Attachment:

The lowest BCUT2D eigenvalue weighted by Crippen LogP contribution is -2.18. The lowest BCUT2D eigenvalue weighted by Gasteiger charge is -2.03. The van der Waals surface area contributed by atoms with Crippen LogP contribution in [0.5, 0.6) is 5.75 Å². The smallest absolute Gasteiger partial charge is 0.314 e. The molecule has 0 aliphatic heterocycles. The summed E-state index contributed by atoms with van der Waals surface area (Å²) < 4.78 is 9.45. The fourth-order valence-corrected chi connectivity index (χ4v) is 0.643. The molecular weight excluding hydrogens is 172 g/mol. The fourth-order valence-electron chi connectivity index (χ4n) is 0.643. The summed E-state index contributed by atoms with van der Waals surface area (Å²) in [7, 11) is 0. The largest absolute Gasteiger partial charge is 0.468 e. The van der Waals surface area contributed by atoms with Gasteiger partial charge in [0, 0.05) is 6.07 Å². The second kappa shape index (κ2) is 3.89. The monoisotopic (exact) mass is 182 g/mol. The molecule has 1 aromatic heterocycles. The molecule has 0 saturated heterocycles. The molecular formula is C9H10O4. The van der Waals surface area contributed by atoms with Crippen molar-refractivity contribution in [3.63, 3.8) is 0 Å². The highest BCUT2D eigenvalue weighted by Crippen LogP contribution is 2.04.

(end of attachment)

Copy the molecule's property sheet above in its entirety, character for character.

The lowest BCUT2D eigenvalue weighted by Crippen LogP contribution is -2.18. The lowest BCUT2D eigenvalue weighted by Gasteiger charge is -2.03. The van der Waals surface area contributed by atoms with Crippen LogP contribution in [0.5, 0.6) is 5.75 Å². The smallest absolute Gasteiger partial charge is 0.314 e. The molecule has 0 aliphatic heterocycles. The summed E-state index contributed by atoms with van der Waals surface area (Å²) < 4.78 is 9.45. The fourth-order valence-corrected chi connectivity index (χ4v) is 0.643. The molecular weight excluding hydrogens is 172 g/mol. The fourth-order valence-electron chi connectivity index (χ4n) is 0.643. The summed E-state index contributed by atoms with van der Waals surface area (Å²) in [7, 11) is 0. The largest absolute Gasteiger partial charge is 0.468 e. The van der Waals surface area contributed by atoms with Gasteiger partial charge in [0, 0.05) is 6.07 Å². The second kappa shape index (κ2) is 3.89. The monoisotopic (exact) mass is 182 g/mol. The molecule has 1 aromatic heterocycles. The molecule has 0 saturated heterocycles. The molecular formula is C9H10O4. The van der Waals surface area contributed by atoms with Crippen molar-refractivity contribution in [3.63, 3.8) is 0 Å². The highest BCUT2D eigenvalue weighted by Crippen LogP contribution is 2.04.